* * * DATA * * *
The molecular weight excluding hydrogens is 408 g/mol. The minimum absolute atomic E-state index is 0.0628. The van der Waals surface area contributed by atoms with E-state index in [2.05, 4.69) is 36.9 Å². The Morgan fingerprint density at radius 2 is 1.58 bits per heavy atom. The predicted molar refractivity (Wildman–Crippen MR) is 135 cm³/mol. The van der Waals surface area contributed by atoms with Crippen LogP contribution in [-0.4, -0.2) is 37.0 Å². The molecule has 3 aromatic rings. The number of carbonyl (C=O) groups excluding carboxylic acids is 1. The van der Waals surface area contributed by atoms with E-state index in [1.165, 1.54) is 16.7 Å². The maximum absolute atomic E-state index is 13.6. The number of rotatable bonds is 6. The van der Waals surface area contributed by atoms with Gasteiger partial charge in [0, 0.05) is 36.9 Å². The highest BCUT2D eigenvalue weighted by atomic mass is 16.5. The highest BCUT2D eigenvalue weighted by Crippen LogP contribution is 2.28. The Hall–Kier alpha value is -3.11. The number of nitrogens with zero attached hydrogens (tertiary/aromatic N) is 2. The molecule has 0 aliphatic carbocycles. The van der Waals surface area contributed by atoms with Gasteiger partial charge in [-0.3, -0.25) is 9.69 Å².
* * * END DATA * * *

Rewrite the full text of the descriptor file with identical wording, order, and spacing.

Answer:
The molecular weight excluding hydrogens is 408 g/mol. The minimum absolute atomic E-state index is 0.0628. The van der Waals surface area contributed by atoms with E-state index in [2.05, 4.69) is 36.9 Å². The Morgan fingerprint density at radius 2 is 1.58 bits per heavy atom. The predicted molar refractivity (Wildman–Crippen MR) is 135 cm³/mol. The van der Waals surface area contributed by atoms with Crippen LogP contribution in [-0.4, -0.2) is 37.0 Å². The molecule has 3 aromatic rings. The number of carbonyl (C=O) groups excluding carboxylic acids is 1. The van der Waals surface area contributed by atoms with E-state index in [1.165, 1.54) is 16.7 Å². The maximum absolute atomic E-state index is 13.6. The number of rotatable bonds is 6. The van der Waals surface area contributed by atoms with Gasteiger partial charge in [0, 0.05) is 36.9 Å². The highest BCUT2D eigenvalue weighted by atomic mass is 16.5. The highest BCUT2D eigenvalue weighted by Crippen LogP contribution is 2.28. The Hall–Kier alpha value is -3.11. The number of nitrogens with zero attached hydrogens (tertiary/aromatic N) is 2. The molecule has 0 aliphatic carbocycles. The van der Waals surface area contributed by atoms with Gasteiger partial charge in [-0.3, -0.25) is 9.69 Å².